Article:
While I'm no Miss Manners, it does seem sort of disloyal for Koepp to admit this publicly especially during the same week the film from Paramount Pictures, Dreamworks, and Spyglass Entertainment opens, but Koepp hopes that his winning performance in the film will change this reality and make Gervais not just a full-fledged leading man but a full-fledged American star. I'm predicting he's right and word-of-mouth will not only propel this film to a bigger audience with each passing week but that Gervais will also be considered in Robin Williams' company on our own soil as well. He almost certainly still has his work cut out for him. I still remember the evening of The Golden Globes a few years back when The Office won two awards and the chilly reception and deer-in-the-headlights look given to him by such A-list stars as Billy Bob Thornton as he and the cast bounded towards the stage, no doubt wondering what was with the latest British invasion. Indeed, Gervais is the reason why Ghost Town's hokey premise works and he's so completely "on" in every scene that it's a wonder any other actor could keep a straight face.


As Bertam Pincus, a misanthropic dentist who seems to have chosen his profession for its endless opportunities to force chatty patients into shutting up with various tools, plasters, and tricks of the trade, Gervais plays yet another jerk to incredible perfection. Whether he's avoiding his fellow dentist's impromptu office party by sneaking out the door or forcing the elevator doors closed when his neighbor Gwen (Tea Leoni) yells for him to hold it open, Pincus is a man without friends or conversation. He frankly prefers to keep it that way. This all changes when he goes in for a routine colonoscopy and makes the request to be completely anesthetized for the procedure.

Hospital Check-In



The Medical Staff



After he's released from the hospital a day later, he discovers that he's being followed by a large number of pushy New Yorkers with unfinished business. No, they aren't people whom he's wronged in the past, but people who find hope in Pincus due to his ability to see and converse with them as they're all, save Pincus, dead. Rushing back to the hospital to find out why he's experiencing what he fears are hallucinations, his inept surgeon (a hilarious Kristin Wiig) explains that the reason he's seeing ghosts is because, well, he actually died "for a little bit" himself.

"You Died."



Pincus' hopes of avoiding others are dashed as the films tagline promises that "he sees dead people… and they annoy him." This is especially the case when the self-centered and unofficial leader of the ghosts famous for his knack of talking people into things, Frank Herlihy (Greg Kinnear) promises that he'll help Gervais get back to his old life if he does Herlihy one favor.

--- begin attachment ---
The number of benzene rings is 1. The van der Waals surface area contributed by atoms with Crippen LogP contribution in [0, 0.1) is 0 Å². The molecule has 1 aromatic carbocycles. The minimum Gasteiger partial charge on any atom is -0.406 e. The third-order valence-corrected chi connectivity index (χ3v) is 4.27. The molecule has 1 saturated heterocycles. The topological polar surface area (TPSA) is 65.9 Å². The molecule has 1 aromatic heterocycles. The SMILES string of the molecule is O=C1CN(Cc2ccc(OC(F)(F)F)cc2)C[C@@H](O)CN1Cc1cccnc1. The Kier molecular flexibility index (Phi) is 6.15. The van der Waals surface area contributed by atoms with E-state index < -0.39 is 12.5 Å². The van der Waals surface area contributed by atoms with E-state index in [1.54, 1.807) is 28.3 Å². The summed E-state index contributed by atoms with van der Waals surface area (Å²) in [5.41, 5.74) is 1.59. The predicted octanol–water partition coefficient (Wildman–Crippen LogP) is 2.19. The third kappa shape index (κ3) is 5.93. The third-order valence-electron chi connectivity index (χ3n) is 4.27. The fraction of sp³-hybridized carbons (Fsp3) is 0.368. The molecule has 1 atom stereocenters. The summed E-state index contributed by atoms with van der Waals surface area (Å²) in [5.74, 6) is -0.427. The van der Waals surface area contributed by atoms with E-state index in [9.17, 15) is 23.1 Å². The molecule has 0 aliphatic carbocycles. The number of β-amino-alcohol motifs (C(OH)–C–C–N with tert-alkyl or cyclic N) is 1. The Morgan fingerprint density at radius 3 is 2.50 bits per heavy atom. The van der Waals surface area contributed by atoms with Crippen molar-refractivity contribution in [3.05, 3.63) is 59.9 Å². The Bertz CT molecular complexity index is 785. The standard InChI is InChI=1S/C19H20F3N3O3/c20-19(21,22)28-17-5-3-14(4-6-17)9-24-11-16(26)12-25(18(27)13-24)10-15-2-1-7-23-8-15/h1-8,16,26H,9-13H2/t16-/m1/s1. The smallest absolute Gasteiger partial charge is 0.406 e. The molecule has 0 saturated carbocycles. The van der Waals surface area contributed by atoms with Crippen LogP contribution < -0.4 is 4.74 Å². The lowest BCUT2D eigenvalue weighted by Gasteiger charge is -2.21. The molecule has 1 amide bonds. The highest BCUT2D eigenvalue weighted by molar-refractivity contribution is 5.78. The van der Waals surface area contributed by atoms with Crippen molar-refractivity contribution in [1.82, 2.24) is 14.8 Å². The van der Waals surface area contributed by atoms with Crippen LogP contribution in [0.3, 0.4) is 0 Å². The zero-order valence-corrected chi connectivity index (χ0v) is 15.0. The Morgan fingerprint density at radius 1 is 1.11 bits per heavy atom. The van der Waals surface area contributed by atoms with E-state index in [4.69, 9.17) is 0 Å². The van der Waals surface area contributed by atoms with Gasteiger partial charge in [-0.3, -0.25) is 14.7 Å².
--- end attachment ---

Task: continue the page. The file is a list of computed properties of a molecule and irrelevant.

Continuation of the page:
"I Need Your Help."



"New York is Lousy with Ghosts."



With his dashing classic movie star looks and easy charm, Kinnear is the natural choice for the role, playing off the wicked Gervais in the same way he interacted the misanthropic character played by the Oscar winning Jack Nicholson in Kinnear's award nominated role in As Good As It Gets. Unwilling to let Pincus off the hook, the two finally reach an arrangement to solve Frank's problem, namely that his widow Gwen (Tea Leoni) is about to marry a man whom Frank fears is no good.


Even though he shouldn't be one to talk as—upon the film's opening—we realize that Frank had been two-timing his wife with a Yoga hottie, once Pincus sees Gwen delivering a lecture on a mummy for her archaeological work, he finds himself instantly attracted. While to Frank, all Pincus needs to do is distract Gwen enough to make her have second thoughts about marrying a picture perfect human rights lawyer, Pincus takes the assignment literally, falling for the beautiful, brainy, and delightfully odd Gwen. Happily for Pincus, as evidence by her work with mummies, Gwen shares an enthusiasm for people who don't talk and also has a bizarre interest in dentistry.


Although Gwen hesitates to give him the time of day, they live in the same building and he has ignored her on numerous occasions in the past, Pincus keeps trying in one of the film's funniest scenes as he tries to engage her in conversation following her lecture. At one point his ramblings become so ridiculously hysterical, I couldn't even hear Gervais due to the audience's laughter. He and Leoni work very well-together. As I wrote about Leoni in my review of You Kill Me, her characterization here made me, "again appreciate the delightful screwball-inspired nuances that Tea Leoni always brings to her characters and wish that she was given far more cinematic opportunities." Equally adept at pratfalls as she is with verbal gymnastics and improvisations, I began to wonder how much Gervais came up with on the fly. It's a pleasure to watch, even in tiny scenes like this one.